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The constituents of medicinal plants - Pengelly A.

Pengelly A. The constituents of medicinal plants - London, 2001. - 109 p.
Download (direct link): theconstituents2001.djvu
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Major resin & oleo-gum-resin containing herbs Myrrh
Oleo-gum-resin exudes from incisions made in bark of myrrh trees in North Africa and the Arabian Peninsula -Commiphora molmol (Burseraceae) - and India (C. mukul), where it is known as guggul. The main constituents are resin 25-40%, gum 60%, volatile oil 2.5-8% along with a bitter principle. Its actions are anti-septic, antimicrobial, astringent and stimulant.
Capsicum
Capsaicin is the pungent principle derived from fruits of cayenne pepper - Capsicum annum, C.frutescens (Solanaceae). Capsaicin is a phenolic amide with the formula C18H27NO3. It is present in the fruit at a level of only 0.02% yet its taste is detectable even in minute doses. The compound acts as a local anaesthetic and pain reliever through a complex mechanism [Palevitch and Cracker 1993].
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Ginger
The oleo-resin from the rhizome of ginger - Zingiber officinalis (Zingiberaceae) contains phenolic arylalkanones which are related to the pigment curcumin, from turmeric. These are known as gingerols, and are the compounds responsible for the familiar pungent taste of ginger. Gingerols, derived from phenylpropanes, have cholagogue and hepatoprotective effects in rats [Bruneton 1995]. Recently, related compounds (diarylheptenones) with antifungal properties were identified in ginger and named gingerenone Af В & С [Endo et al. 1990].
Asafoetida - Ferula assa-foetida (Apiaceae)
Asafoetida is one of the most pungent of all spices, it is obtained from the rhizomes and roots of a shrub that is native to the south-west Asian region. It is rich in an oleo-gum-resin, made up of 6-17% volatile oils, 40-64% resin and 7-25% gum. The volatile oil contains disulphide compounds similar to those in garlic. The resin consists of famesiferols which are sesquiterpenoid coumarins. along with ferulic acid and asaresinatannols [Bradley 19921.
Unlike essential oils, fixed oils are non-volatile. They are classified as primary metabolites, and as nutritional substances they are not covered here in any detail. However some of the fixed oils have pharmacological properties which are of interest to the medical herbalist. Fixed oils are composed of fatty acids, hydrocarbon chains with a methyl (СНз) group at one end (Q end), and a carboxyl group (COOH) at the other (6 end).
FIXED OILS
fat
ac d
hydrocarbon chain
6
СНз
COOH
Fatty acid
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Carbon bonding
Fatty acids are classified according to their number of double bonds and to which end of the carbon chain the double bonds are nearest to.
1. saturated fatty acids - no double bonds eg. stearic acid
2. monounsaturated fatty acids - one double bond eg. oleic acid
3. polyunsaturated fatty acids - two or more double bonds eg. linoleic acid
Essential fatty acids
Essential fatty acids (EFAs) are present in all the bodies cells, and are especially concentrated in the brain and central nervous system. The body is unable to synthesize these acids hence they must be provided in the daily diet. Linolenic acid is one of the most important EFAs. All EFAs are in the £13 and 6 series fatty acids.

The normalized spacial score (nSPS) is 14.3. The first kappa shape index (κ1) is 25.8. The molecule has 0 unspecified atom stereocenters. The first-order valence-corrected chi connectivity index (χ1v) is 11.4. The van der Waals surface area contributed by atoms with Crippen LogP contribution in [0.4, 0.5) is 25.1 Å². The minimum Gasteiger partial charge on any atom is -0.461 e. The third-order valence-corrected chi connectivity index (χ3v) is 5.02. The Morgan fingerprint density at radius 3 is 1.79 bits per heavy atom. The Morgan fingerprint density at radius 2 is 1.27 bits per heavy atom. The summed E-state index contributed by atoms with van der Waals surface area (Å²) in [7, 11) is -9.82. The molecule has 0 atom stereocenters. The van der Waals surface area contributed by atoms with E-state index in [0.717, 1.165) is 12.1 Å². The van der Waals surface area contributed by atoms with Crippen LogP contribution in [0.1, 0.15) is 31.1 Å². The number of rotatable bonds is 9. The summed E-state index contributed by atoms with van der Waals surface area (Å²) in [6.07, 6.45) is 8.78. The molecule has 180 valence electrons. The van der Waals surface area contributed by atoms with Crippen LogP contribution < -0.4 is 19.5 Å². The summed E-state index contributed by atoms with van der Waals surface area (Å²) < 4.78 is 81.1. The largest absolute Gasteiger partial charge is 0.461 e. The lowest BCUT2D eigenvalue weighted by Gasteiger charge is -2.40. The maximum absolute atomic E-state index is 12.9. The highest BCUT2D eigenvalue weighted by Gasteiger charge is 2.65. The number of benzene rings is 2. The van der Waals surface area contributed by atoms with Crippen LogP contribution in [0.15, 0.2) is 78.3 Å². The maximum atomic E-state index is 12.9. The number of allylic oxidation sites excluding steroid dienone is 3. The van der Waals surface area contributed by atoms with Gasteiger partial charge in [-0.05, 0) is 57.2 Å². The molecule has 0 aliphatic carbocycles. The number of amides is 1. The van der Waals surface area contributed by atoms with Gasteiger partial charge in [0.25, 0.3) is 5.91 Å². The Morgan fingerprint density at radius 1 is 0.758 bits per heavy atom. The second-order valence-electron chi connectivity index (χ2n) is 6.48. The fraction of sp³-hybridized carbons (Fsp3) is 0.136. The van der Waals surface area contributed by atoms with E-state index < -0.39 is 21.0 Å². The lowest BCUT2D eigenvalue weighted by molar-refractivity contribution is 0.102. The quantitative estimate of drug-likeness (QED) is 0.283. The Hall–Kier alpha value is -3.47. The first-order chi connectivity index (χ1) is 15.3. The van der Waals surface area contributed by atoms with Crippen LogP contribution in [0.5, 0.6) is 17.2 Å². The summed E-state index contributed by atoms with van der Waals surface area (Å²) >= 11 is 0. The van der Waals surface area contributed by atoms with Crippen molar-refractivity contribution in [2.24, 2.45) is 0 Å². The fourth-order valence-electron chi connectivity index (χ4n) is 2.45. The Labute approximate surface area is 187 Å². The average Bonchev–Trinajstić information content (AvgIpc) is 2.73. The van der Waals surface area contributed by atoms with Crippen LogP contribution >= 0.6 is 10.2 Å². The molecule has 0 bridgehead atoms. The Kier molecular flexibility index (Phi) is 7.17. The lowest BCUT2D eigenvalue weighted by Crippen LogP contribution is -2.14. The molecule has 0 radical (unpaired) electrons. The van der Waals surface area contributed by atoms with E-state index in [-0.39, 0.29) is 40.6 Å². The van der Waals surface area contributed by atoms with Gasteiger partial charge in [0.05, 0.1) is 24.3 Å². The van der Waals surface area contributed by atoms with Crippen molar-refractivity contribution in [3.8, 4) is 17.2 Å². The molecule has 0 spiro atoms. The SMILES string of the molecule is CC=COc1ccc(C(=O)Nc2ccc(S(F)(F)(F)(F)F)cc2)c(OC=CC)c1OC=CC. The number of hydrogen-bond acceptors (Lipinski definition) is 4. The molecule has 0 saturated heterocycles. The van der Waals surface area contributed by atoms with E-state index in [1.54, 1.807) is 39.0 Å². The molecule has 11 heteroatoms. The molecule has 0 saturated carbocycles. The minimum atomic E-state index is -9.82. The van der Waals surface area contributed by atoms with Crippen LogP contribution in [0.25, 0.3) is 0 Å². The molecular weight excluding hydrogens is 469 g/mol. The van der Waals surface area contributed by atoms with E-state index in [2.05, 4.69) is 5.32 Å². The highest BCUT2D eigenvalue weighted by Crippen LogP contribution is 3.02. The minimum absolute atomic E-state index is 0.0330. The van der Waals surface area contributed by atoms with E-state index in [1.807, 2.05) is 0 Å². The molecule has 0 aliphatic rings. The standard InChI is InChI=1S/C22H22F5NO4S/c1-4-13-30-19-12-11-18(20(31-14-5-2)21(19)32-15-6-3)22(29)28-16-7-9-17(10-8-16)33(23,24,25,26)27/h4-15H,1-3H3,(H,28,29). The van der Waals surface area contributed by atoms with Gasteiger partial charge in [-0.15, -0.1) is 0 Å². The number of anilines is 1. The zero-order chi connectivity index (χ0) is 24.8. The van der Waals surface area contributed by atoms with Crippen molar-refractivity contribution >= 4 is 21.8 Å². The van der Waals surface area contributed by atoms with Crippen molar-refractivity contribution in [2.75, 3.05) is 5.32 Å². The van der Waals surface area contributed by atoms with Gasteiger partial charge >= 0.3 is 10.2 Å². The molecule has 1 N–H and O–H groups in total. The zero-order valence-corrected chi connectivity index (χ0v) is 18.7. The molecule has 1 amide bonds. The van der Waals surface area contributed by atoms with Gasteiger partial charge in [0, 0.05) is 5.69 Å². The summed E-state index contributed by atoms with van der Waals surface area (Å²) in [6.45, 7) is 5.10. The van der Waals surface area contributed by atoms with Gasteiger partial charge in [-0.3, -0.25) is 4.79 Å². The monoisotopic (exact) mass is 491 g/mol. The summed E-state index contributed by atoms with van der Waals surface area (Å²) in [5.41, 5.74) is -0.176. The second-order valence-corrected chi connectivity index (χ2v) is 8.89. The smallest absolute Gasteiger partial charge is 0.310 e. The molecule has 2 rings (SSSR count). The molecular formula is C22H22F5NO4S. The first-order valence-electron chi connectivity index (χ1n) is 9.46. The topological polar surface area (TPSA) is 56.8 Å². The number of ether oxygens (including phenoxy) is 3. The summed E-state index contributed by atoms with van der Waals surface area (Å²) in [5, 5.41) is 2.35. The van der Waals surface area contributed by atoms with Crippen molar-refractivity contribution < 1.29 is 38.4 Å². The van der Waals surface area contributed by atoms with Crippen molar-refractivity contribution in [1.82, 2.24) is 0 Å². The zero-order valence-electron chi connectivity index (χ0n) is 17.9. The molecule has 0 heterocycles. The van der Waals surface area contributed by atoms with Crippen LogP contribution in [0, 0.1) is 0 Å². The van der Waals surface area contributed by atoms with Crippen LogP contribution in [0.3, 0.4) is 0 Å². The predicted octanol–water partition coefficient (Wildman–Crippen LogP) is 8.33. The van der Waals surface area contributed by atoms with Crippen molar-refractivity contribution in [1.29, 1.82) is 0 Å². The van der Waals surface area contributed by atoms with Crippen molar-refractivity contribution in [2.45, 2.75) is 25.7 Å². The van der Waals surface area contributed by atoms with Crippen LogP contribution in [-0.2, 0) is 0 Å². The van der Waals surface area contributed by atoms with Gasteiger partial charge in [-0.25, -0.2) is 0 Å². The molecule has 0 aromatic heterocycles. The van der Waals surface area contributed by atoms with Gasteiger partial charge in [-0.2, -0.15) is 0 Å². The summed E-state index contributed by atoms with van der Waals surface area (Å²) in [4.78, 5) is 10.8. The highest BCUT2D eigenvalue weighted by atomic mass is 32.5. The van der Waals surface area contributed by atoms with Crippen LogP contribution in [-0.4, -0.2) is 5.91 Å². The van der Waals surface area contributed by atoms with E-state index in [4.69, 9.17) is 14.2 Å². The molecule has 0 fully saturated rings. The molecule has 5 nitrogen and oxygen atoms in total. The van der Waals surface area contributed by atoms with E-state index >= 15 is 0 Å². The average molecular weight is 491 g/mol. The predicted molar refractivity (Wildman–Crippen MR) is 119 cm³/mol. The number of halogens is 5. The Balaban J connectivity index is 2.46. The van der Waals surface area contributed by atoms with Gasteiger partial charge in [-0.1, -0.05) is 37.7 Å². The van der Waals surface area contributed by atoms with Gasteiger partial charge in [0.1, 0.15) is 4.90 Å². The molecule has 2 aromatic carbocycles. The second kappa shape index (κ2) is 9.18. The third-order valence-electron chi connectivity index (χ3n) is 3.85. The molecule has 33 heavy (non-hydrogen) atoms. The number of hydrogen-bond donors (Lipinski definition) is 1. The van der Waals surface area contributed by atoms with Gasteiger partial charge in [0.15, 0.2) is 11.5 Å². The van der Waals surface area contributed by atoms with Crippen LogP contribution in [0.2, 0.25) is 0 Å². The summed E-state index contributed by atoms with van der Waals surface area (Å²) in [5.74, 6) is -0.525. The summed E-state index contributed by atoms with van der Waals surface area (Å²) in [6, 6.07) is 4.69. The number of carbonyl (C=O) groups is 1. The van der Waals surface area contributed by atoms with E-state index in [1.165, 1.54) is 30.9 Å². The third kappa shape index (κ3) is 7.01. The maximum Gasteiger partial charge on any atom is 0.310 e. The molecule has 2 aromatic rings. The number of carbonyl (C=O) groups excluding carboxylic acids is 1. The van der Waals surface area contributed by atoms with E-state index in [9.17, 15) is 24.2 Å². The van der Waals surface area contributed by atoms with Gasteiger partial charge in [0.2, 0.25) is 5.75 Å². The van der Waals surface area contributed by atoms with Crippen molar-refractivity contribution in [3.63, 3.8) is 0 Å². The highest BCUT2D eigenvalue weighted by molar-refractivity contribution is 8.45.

Saw Palmetto - Serenoa repens syn. Sahal serrulata (Palmae)
Fruits obtained from this species of palm are very rich in fats, including oleic, lauric, myristic and linoleic fatty acids. Lipophilic extracts of the herb inhibit the enzyme (5a-reductase) responsible for converting the male hormone testosterone to 5a-dihydrotestosterone, the metabolite associated with prostate enlargement. Clinical trials support the use of sawT palmetto extracts in the treatment of benign prostatic hypertrophy (BPH) while its anti-androgenic properties may also assist in acne, female hirsutism and even baldness. Recent studies showed the inhibition of 5a-reductase corresponds with degree of saturation of the fatty acids. Saturated fatty acids show no inhibition, mono-unsaturated fatty acids showed slight inhibition while the unsaturated acids (linoleic, linolenic) were the strongest
inhibitors [Niederprum et al. 1994]. The length of the carbon chain also influenced the degree of inhibition.
Evening Primrose Oil
The oil is derived from seed of Oenothera biennis (Onagraceae). Evening primrose oil is rich in the Cl 6 fatty acids, linoleic and y-linolenic acids. While linoleic acid is easily obtained as a dietary oil, y-linolenic acid (GLA) is relatively rare in foods and is usually converted to it in the body from dietary linoleic acid. However there are many factors that may be responsible for blocking the enzymic process responsible for this, and atopic individuals with inherent susceptibility to allergic disorders, excema and asthma included, are usually deficient in GLA | Willard 1992]. Therapeutically, evening primrose oil and other preparations containing GLA are used for atopic excema, PMS and mastalgia, rheumatoid arthritis, endometriosis and schizophrenia [Horrobin 1990]. GLA is also present in oil of borage (Borago officinalis) and other plants in the Boraginaceae.
EPAs
This is an Q 3 fatty acid with the long name of eicosapentaenoic acid (EPA). EPAs are mainly found in fish oils, but are present in certain vegetable oils such as linseed, canola and walnut oils. This long chain (20-carbon) polyunsaturated fatty acid inhibits pro-inflammatory prostaglandins including leukotriene -responsible for bronchospasms that occur in asthma. High levels of dietary EPAs reduce thrombosis, by activation of a blood clotting inhibitor prostaglandin and partial inactivation of the platelet aggregation factor. The resulting
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